Ratified Treaties between the Cherokee and United States (1778-1850)

The following list of treaties is composed of treaties which have names (as referenced in other treaties, letters, etc).

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Slavery in the Cherokee Nation

Slavery was an institution that existed on the Cherokee Nation both before and after Removal. Both John Ross (1790-1866) and Major Ridge (1771-1839) were wealthy plantation owners.

References to slavery can be found in the Cherokee Phoenix:

  • A notice was placed in the February, 1829 edition of the Cherokee Phoenix by one Joseph Wafford: “Is hereby given that some time in the last part of October last a black man came to my house, who says his name is MANUEL, and that he belongs to a man on Duck River in Tennessee, by the name of JOSEPH M’CONNELL…The owner is desired to prove his property, pay charges and take him away” (Vol. 1, No. 46).
  • An ad was placed in the June, 1829 issue of the Cherokee Phoenix for the sale of a slave: “Will be sold to the highest bidder, on the 17th July next, at New Echota, one negro man, named PETER, Invied on as the property of Edward Hicks, to satisfy a bond given by said E. Hicks to the National Treasurer” (Vol. 2, No. 12).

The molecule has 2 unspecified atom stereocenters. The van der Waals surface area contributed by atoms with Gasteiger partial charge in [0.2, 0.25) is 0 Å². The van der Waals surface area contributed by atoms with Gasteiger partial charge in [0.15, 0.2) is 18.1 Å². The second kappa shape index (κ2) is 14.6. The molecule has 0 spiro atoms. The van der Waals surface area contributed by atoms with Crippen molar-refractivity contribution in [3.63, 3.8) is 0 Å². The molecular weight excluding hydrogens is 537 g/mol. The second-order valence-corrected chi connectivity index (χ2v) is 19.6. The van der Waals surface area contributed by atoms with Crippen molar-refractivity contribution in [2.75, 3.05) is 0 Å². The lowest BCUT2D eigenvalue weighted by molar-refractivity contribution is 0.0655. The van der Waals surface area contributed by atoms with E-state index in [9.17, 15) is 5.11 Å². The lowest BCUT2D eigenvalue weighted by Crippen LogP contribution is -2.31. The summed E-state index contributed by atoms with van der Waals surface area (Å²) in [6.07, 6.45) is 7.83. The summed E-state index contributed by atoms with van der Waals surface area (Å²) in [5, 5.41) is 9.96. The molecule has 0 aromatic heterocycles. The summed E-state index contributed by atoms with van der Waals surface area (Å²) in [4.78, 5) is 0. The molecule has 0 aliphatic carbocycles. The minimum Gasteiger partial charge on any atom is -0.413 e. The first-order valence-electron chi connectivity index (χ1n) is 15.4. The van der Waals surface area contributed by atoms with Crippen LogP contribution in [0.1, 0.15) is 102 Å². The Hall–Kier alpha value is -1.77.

The Cherokee Nation abolished slavery in 1863. At this time, about 2% of Cherokee owned slaves.

The Cherokee Phoenix

The first issue of the newspaper was printed on February 21, 1828 in New Echota, Cherokee Nation. It published all articles in both English and Cherokee (using the 86 character Cherokee syllabary developed by Sequoyah). This made it both the 1st newspaper published by a Native American tribe and the 1st newspaper to print articles in a Native American language. A much more complete history of the paper can be found here.

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